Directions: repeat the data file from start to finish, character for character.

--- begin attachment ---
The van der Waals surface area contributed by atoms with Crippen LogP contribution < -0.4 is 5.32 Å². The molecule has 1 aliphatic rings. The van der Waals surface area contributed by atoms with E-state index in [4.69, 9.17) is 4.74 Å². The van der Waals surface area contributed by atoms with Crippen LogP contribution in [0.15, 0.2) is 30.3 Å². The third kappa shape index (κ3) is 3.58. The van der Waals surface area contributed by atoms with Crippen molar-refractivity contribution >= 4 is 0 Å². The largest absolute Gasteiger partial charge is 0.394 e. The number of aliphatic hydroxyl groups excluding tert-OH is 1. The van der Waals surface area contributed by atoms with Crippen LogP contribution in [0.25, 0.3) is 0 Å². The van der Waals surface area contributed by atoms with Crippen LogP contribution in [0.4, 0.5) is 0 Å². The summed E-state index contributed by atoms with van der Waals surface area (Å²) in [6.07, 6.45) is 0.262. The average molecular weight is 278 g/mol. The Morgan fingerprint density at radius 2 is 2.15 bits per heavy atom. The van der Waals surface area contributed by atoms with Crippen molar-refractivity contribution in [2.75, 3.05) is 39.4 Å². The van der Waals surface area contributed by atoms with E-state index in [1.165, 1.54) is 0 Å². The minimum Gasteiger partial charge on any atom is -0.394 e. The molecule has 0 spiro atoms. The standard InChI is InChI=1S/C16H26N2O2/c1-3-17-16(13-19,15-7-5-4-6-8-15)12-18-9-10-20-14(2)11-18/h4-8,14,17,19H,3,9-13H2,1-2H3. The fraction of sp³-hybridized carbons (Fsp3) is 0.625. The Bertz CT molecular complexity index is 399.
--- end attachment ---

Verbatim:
The van der Waals surface area contributed by atoms with Crippen LogP contribution < -0.4 is 5.32 Å². The molecule has 1 aliphatic rings. The van der Waals surface area contributed by atoms with E-state index in [4.69, 9.17) is 4.74 Å². The van der Waals surface area contributed by atoms with Crippen LogP contribution in [0.15, 0.2) is 30.3 Å². The third kappa shape index (κ3) is 3.58. The van der Waals surface area contributed by atoms with Crippen molar-refractivity contribution >= 4 is 0 Å². The largest absolute Gasteiger partial charge is 0.394 e. The number of aliphatic hydroxyl groups excluding tert-OH is 1. The van der Waals surface area contributed by atoms with Crippen LogP contribution in [0.25, 0.3) is 0 Å². The van der Waals surface area contributed by atoms with Crippen LogP contribution in [0.4, 0.5) is 0 Å². The summed E-state index contributed by atoms with van der Waals surface area (Å²) in [6.07, 6.45) is 0.262. The average molecular weight is 278 g/mol. The Morgan fingerprint density at radius 2 is 2.15 bits per heavy atom. The van der Waals surface area contributed by atoms with Crippen molar-refractivity contribution in [2.75, 3.05) is 39.4 Å². The van der Waals surface area contributed by atoms with E-state index in [1.165, 1.54) is 0 Å². The minimum Gasteiger partial charge on any atom is -0.394 e. The molecule has 0 spiro atoms. The standard InChI is InChI=1S/C16H26N2O2/c1-3-17-16(13-19,15-7-5-4-6-8-15)12-18-9-10-20-14(2)11-18/h4-8,14,17,19H,3,9-13H2,1-2H3. The fraction of sp³-hybridized carbons (Fsp3) is 0.625. The Bertz CT molecular complexity index is 399.